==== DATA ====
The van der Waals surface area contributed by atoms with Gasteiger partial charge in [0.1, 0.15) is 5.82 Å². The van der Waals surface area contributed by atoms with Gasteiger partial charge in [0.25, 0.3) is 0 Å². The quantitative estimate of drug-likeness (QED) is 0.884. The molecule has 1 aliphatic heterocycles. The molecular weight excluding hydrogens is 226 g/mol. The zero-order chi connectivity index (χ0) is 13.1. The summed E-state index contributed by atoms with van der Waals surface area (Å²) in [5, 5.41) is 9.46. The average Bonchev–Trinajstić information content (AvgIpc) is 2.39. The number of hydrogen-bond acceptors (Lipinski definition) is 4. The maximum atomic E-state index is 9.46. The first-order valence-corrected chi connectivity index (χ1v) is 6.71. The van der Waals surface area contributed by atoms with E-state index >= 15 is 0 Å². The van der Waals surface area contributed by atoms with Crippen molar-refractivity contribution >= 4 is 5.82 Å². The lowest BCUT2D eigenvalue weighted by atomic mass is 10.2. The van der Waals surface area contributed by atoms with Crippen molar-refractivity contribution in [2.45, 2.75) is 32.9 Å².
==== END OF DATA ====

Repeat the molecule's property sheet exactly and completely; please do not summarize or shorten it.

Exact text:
The van der Waals surface area contributed by atoms with Gasteiger partial charge in [0.1, 0.15) is 5.82 Å². The van der Waals surface area contributed by atoms with Gasteiger partial charge in [0.25, 0.3) is 0 Å². The quantitative estimate of drug-likeness (QED) is 0.884. The molecule has 1 aliphatic heterocycles. The molecular weight excluding hydrogens is 226 g/mol. The zero-order chi connectivity index (χ0) is 13.1. The summed E-state index contributed by atoms with van der Waals surface area (Å²) in [5, 5.41) is 9.46. The average Bonchev–Trinajstić information content (AvgIpc) is 2.39. The number of hydrogen-bond acceptors (Lipinski definition) is 4. The maximum atomic E-state index is 9.46. The first-order valence-corrected chi connectivity index (χ1v) is 6.71. The van der Waals surface area contributed by atoms with E-state index >= 15 is 0 Å². The van der Waals surface area contributed by atoms with Crippen molar-refractivity contribution >= 4 is 5.82 Å². The lowest BCUT2D eigenvalue weighted by atomic mass is 10.2. The van der Waals surface area contributed by atoms with Crippen molar-refractivity contribution in [2.45, 2.75) is 32.9 Å².